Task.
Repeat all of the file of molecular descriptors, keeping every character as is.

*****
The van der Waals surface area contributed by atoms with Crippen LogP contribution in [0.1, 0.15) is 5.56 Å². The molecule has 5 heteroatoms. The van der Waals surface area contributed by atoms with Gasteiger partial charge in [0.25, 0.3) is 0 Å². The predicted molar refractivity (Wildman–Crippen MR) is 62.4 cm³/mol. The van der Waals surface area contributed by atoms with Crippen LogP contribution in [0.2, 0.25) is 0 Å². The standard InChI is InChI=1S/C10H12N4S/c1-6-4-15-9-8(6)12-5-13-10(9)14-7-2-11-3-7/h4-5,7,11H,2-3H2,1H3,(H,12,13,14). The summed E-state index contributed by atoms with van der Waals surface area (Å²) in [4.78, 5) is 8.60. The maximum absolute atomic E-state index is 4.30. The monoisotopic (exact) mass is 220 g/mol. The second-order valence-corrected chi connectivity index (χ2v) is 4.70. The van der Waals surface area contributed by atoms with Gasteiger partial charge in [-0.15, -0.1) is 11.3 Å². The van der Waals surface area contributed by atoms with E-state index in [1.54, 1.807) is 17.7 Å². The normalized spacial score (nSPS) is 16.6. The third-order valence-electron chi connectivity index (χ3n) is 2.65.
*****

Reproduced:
The van der Waals surface area contributed by atoms with Crippen LogP contribution in [0.1, 0.15) is 5.56 Å². The molecule has 5 heteroatoms. The van der Waals surface area contributed by atoms with Gasteiger partial charge in [0.25, 0.3) is 0 Å². The predicted molar refractivity (Wildman–Crippen MR) is 62.4 cm³/mol. The van der Waals surface area contributed by atoms with Crippen LogP contribution in [0.2, 0.25) is 0 Å². The standard InChI is InChI=1S/C10H12N4S/c1-6-4-15-9-8(6)12-5-13-10(9)14-7-2-11-3-7/h4-5,7,11H,2-3H2,1H3,(H,12,13,14). The summed E-state index contributed by atoms with van der Waals surface area (Å²) in [4.78, 5) is 8.60. The maximum absolute atomic E-state index is 4.30. The monoisotopic (exact) mass is 220 g/mol. The second-order valence-corrected chi connectivity index (χ2v) is 4.70. The van der Waals surface area contributed by atoms with Gasteiger partial charge in [-0.15, -0.1) is 11.3 Å². The van der Waals surface area contributed by atoms with E-state index in [1.54, 1.807) is 17.7 Å². The normalized spacial score (nSPS) is 16.6. The third-order valence-electron chi connectivity index (χ3n) is 2.65.